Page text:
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  1. Opinion

Romano: It's up to voters to make Florida better

Voters wait in line at the Suncoast and Dance Party Center on County Line Road in Spring Hill on Election Day 2012. [OCTAVIO JONES | Times]
Voters wait in line at the Suncoast and Dance Party Center on County Line Road in Spring Hill on Election Day 2012. [OCTAVIO JONES | Times]
Published Jan. 8, 2016

No offense, but Florida voters make lousy revolutionaries.

On our best days, we might spring for an edgy bumper sticker or forward an incendiary email. But when it comes to doing something meaningful — like radically changing the direction and outlook of the state — we are hapless followers of the status quo.

That's not an exaggeration. Technically, it's not even an opinion. It's a quantifiable, if somewhat inexplicable, fact.

We say we are angry, frustrated, distrustful and disgusted. We say we are fed up with elected officials and we're not going to take it anymore.

And then we vote for the same politicians.

Again. And again. And again.

When the economy tanks, the housing market crumbles and the unemployment rate soars, the only safe job in Florida is being a state legislator.

During the last seven election cycles, the success rate for incumbents running for re-election in the Florida House has been hovering around 96 percent.

And the House folks are actually living on the edge compared to the Senate.

Other than a redistricting year when two incumbents faced each other, sitting senators have a 100 percent success rate for re-election since 2002.

Not even labor unions negotiate for that kind of job security.

It's as if we are taking accountability right out of the equation for lawmakers. Why shouldn't they pass whatever lame-brained, partisan-obsessed, anti-constituent bill they want? Why shouldn't they listen more to lobbyists and fat cat campaign donors than the folks back home? Why should they worry about doing their jobs when they know the people with the power to hire and fire them are not paying attention?

Not only are we getting what we asked for, we are getting what the millionaires and corporations and super PACs are paying for:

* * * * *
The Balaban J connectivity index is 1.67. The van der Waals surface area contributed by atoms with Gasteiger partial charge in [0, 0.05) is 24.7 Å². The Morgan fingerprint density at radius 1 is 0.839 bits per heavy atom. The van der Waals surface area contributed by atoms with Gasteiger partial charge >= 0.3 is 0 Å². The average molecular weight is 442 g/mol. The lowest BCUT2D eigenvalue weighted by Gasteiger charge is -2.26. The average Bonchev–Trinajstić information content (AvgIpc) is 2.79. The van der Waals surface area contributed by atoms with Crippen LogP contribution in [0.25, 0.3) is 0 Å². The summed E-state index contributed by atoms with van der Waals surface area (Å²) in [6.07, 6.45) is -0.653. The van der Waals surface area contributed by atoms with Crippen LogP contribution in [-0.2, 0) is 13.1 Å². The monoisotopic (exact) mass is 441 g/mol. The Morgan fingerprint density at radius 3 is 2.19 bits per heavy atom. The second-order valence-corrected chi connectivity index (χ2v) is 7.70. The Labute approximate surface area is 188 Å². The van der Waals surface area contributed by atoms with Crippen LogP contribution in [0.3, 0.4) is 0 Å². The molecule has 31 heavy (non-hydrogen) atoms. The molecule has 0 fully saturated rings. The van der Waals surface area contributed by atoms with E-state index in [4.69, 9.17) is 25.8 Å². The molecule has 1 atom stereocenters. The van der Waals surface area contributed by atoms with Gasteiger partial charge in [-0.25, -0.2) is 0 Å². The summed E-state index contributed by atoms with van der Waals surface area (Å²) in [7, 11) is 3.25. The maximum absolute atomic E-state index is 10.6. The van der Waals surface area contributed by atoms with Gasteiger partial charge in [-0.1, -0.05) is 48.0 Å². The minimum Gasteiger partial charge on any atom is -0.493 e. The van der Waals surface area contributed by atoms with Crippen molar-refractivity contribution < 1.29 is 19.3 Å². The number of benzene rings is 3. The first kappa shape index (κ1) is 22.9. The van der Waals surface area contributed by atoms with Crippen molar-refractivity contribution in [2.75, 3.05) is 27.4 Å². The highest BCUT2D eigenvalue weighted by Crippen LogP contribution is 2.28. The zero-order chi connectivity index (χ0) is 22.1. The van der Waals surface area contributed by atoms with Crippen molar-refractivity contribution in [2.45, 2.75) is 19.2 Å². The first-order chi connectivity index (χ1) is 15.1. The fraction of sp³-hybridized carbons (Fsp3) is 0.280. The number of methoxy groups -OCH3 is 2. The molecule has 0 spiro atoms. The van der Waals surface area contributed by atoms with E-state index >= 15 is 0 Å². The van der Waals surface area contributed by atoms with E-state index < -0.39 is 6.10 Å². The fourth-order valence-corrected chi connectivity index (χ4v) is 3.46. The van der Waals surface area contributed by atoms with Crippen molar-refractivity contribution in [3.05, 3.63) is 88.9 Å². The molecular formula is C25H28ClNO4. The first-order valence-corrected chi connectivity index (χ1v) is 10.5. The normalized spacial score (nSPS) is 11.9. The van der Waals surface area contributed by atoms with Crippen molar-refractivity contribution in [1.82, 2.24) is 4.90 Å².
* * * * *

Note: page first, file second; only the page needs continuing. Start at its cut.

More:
Puppet politicians.

Now, at this point, I need to point out that this situation isn't entirely the fault of voters. Lawmakers have drawn themselves districts with outcomes so predictable that gamblers in Las Vegas would choke on their buffets.

Typically, a third of the races don't even reach the ballot because no one is masochistic enough to challenge the incumbent. And a good chunk of the races that do make it all the way to Election Day are so obviously lopsided that your vote is largely worthless.

This is why a new Senate map chosen Dec. 30 by Circuit Judge George Reynolds could be a game-changer. Just the idea that senators were quickly talking about a possible challenge to his ruling is a good indication they're worried about losing cushy districts.

Now, it's true, there will always be races that are foregone conclusions simply because of the quality of the candidates, or the tilt of the demographics.

But the judge, along with the League of Women Voters which initiated the suit, has given us a fighting chance. They have given us the opportunity to make accountability a two-way street in Tallahassee.

And it has been a long, long time since that was the case.

Do you know why most legislators leave office? It certainly ain't poor job performance, scandal or greed. More often than not, it's because they've reached the end of the road.

Since 2002, more than 170 senators and representatives have given up their seats due to term limits. That makes them seven times more likely to reach the end of their term limit than to be voted out of office by you or me.

Heck, they're almost four times as likely to leave of their own accord, to chase other jobs or offices. Even term limits can't prevent them from carrying their files from one side of the Capitol to the other. Of the 40 senators currently holding jobs in Florida, 32 previously had stints in the House.

I'm not suggesting all of them deserve to be booted from office. A lot of our elected officials are well-meaning and could make legitimate cases for re-election.

The larger issue is that we've given them no reason to fear us.

And, thus, they have no reason to listen to us.

Never in the history of this country has it been so easy to vote. We don't even have to show up at voting booths anymore. All it takes is a postage stamp and some gumption. (And, hopefully, a basic grasp of the issues and a candidate's record.)

If you want a better Florida, you at least have to be willing to do that.

After all, why should we expect politicians to hold up their end of democracy when we can't even be bothered with our most basic duty?